The long-term effects of unemployment among young workers
ALISON STEWART: In his weekly radio address today, President Obama urged Congress to extend unemployment benefits for more than a million long-term unemployed Americans. The federal benefits kick in once state benefits expire. Caring for the long-termed unemployed is one challenge… So is finding jobs for those young workers — those between 16 and 24 years old.
Despite the improving jobs market, their unemployment rate is still stuck in the mid-teens. And it's even higher than that among young minorities. For more about all this, we are joined by Victoria Stilwell of Bloomberg News. Victoria, thanks for being with us.
VICTORIA STILWELL: Thanks for having me.
ALISON STEWART: There was a recession in the early 70s, huge stock market crash in 1987 and jobs were scarce. What makes this situation so different for young Americans, as opposed to those times of other economic hardship?
VICTORIA STILWELL: Well, the great recession was unprecedented so it took trends that were already in place prior to them and exasperated. So, like you said, we've been seeing unemployment for people ages 16 to 24 high – it's been high, it's always been higher than the national average, but right now that spread has really widened out.
So in the last recovery the spread between unemployment for young people and for everyone else was about 5-6 percentage points, now it's widened out to about 7 percentage points. So we have an unemployment rate for young people that's double the national average. That's a problem.
ALISON STEWART: One of the things that's interesting about this is we're not just talking about low income, starter, part-time jobs, we're talking about people who are getting ready to start their careers. They've been to college and grad school. What's the long-term implication of those people being out of work?
VICTORIA STILWELL: So if we have people that have put in all this money into getting an education, who've made a real investment in trying to secure better careers and their stuck with a waitressing job or a retail job there's a lot of implications that come along with that. So they may have student loans that they may not be able to pay off as a result. That increases their probability of being delinquent or defaulting on those loans. They also lower their lifetime earnings potential.
Center for American Progress did a study on what happens, what are the long-term implications of this and they found that for the one million Americans who are young and were unemployed because of the great recession, we've probably lost a collective $20 billion in earnings over the next 10 years.
ALISON STEWART: With that in mind, what are the implications for the larger economy?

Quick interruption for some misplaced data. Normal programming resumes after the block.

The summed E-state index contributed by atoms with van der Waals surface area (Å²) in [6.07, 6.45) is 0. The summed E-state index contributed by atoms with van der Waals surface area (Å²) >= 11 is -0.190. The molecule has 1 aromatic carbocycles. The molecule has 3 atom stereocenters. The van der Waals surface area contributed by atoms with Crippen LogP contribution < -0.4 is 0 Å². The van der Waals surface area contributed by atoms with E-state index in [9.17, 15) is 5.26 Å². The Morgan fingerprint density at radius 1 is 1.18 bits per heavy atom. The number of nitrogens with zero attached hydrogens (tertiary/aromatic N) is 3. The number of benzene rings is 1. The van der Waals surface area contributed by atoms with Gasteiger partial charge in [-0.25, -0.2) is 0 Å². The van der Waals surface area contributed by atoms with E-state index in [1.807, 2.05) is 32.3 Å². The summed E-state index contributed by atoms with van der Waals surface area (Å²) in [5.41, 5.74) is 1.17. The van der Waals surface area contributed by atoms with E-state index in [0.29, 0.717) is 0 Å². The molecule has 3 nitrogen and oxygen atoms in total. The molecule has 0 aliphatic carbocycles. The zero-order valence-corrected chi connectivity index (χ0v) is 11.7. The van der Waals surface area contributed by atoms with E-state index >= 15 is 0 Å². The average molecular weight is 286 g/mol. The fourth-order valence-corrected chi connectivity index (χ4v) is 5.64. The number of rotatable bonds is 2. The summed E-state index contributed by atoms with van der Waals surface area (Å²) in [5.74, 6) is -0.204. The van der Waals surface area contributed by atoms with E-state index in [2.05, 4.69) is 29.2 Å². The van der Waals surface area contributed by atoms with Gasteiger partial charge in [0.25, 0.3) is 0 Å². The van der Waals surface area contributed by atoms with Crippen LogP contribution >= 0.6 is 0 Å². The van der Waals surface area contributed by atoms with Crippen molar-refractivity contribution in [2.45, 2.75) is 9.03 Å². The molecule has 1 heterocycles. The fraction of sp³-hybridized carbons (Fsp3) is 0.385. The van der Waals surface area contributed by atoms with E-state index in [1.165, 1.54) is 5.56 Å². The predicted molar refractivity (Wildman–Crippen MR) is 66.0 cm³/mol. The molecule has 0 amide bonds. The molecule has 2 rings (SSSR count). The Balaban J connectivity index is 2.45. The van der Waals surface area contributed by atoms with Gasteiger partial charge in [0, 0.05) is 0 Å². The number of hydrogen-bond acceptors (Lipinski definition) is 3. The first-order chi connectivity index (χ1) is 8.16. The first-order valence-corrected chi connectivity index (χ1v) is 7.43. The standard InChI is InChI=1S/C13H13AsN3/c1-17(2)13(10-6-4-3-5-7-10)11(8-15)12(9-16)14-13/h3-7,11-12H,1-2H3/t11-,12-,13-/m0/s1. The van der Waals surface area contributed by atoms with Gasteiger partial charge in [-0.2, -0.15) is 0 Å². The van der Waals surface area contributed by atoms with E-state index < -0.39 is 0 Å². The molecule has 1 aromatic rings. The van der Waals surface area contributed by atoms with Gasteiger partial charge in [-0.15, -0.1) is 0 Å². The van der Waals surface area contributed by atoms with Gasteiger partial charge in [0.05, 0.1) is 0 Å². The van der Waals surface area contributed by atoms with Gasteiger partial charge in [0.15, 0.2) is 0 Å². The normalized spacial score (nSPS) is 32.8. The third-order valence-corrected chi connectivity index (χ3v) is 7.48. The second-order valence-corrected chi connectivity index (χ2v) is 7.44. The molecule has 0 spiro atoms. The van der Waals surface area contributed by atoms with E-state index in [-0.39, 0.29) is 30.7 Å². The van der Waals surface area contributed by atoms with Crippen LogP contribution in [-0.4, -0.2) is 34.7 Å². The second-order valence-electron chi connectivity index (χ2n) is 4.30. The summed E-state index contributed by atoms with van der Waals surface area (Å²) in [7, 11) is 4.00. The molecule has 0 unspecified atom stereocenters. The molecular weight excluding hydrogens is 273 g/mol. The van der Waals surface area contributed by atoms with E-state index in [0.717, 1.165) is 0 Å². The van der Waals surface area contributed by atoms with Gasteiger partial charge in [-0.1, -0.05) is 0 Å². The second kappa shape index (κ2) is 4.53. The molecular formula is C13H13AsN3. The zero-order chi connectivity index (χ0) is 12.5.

VICTORIA STILWELL: Well one of the most important components of our economy is the housing market. So if we have young people that are living with relatives, living with friends, you know, couch surfing, renting, instead of buying a home because they don't have the money to do that, or they don't have the credit built up to do that, or they have bad credit because they've been delinquent on loans or credit card bills. That pushes back the timeline when they can build a home , if they do it at all.
It also has big implications for consumer spending, which is the biggest part of our economy. If people are earning less over their lifetimes they're going to be buying less they're going to be consuming less.
ALISON STEWART: So they can't begin their economic lives so everything gets pushed back down the line?
VICTORIA STILWELL: Exactly.
ALISON STEWART: I'm wondering if the way we've thought about these jobs for young people, that it's over, that these jobs have been taken by people who have maybe two or three of these jobs to make up for a salary that they had once. They're family people, they're taking care of their families with these what we once thought of as kids jobs. Is this a new normal?
VICTORIA STILWELL: Well, so the hope is that as the economy improves, as we get higher demand, as companies see a need to take on more workers they'll do exactly that and it will open up some of those entry level jobs for the people that have typically have had them. Like you said, the great recession caused a lot of ripple effects and one of those is that people who were making 50, 60, 70 thousand dollars a year had to settle for flipping burgers or hanging up dresses on a coat rack. So the hope is that as things get better, like they are, that we will be able to get young people back into more of those jobs so they can add skills, add experience, and get on the track that they need to be.
ALISON STEWART: Victoria Stilwell from Bloomberg, thanks for being with us.
VICTORIA STILWELL: Thanks.